Even before Lysenko, in the 1920s, the German biologist Paul Kammerer and a slew of less-familiar Russian biologists promoted the idea of acquired characteristics
as a sort of Marxist eugenics.
6) And he had a thoroughly scientific explanation for that vital force: the inheritance of acquired characteristics
Like most biologists of his time, he rejected Lamarck's theory of the inheritance of acquired characteristics
, but he had nothing to put in its place.
In both the instances mentioned here--the inheritance of acquired characteristics
and the primal horde theory--Freud, as always, looked to authorities for support for his hypotheses.
Little credence is paid to acquired characteristics
through environmental influence, as espoused by 19th century biologist Jean Baptiste de Lamarck.
Detailed information acquired characteristics
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Jean-Baptiste Lamarck (1744-1829), from whom Lamarckism draws its name, suggested that there are two trends in nature: an upward, unidirectional trend of complexification (orthogenesis), and the inheritance of acquired characteristics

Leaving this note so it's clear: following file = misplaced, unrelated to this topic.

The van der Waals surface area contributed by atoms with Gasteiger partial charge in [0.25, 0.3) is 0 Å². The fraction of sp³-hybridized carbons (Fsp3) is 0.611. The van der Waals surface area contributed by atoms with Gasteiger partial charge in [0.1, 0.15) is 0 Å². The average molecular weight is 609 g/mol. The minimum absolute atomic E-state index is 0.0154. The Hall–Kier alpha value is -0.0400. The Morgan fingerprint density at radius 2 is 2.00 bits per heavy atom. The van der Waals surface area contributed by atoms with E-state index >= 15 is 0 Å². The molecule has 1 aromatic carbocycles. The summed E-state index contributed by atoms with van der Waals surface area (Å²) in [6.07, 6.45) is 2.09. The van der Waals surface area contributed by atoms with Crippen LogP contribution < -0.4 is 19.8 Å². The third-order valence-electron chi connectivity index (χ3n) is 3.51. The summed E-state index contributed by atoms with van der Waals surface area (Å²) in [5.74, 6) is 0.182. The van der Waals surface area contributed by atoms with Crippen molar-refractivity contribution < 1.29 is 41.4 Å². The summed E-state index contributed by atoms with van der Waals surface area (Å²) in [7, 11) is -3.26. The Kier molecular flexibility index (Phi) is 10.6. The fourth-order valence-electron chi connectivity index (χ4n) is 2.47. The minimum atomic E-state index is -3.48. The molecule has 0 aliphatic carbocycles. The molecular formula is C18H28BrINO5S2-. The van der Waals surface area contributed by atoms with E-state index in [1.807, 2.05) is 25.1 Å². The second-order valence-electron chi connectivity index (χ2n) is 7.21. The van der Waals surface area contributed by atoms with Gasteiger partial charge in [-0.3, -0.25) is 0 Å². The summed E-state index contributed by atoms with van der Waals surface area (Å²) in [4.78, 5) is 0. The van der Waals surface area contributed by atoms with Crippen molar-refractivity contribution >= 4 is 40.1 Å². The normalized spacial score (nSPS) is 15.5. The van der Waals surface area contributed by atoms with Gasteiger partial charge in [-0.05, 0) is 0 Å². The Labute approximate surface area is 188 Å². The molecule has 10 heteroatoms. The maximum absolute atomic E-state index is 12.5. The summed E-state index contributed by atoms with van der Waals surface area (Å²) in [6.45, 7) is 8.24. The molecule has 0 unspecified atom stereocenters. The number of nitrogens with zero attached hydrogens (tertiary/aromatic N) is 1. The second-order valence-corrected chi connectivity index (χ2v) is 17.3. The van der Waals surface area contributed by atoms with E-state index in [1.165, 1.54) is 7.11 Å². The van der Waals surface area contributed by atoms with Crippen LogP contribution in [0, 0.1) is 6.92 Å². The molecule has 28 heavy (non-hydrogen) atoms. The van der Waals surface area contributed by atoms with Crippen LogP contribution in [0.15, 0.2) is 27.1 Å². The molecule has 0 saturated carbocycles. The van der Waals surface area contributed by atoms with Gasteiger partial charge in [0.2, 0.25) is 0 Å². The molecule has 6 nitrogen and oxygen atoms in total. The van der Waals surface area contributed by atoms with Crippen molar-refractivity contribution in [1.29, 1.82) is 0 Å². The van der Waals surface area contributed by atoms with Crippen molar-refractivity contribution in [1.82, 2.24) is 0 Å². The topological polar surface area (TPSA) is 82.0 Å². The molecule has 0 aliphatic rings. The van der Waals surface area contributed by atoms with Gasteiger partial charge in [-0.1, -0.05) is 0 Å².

("use and disuse" for Darwin) that would explain an organism's adaptation to environmental conditions.
From the outset, Italian eugenics; unlike eugenics in Britain and the United States, promoted a neo-Lamarkian view of evolution--the belief that the inheritance of acquired characteristics
and natural selection cause a species to evolve--rather than a Mendelian one which would have held that physical particles passed from parents to offspring, determining traits of all organisms and guiding their evolution.
One institution is crucial to Trumbach's argument: the emergence of the domesticated brothel, a marketplace for heterosexual sex that acquired characteristics
compatible with the romantic model of relationship embraced by aristocracy and gentry.
The Soviet Union imposed Lysenkoism--the notion that acquired characteristics
can be inherited--on its scientific community.
Researchers at the Harvard School of Public Health in Boston say they have shown that bacteria can somehow adopt genetic traits in response to a particular environment, then pass on these acquired characteristics
to their offspring.
Such thinkers, for example, combined Lamarck's theory of acquired characteristics
with Spencer's and Darwin's ideas about the evolution of morality and incorporated them into the concept of a created and "divinely instituted process" that would lead to a perfected humanity.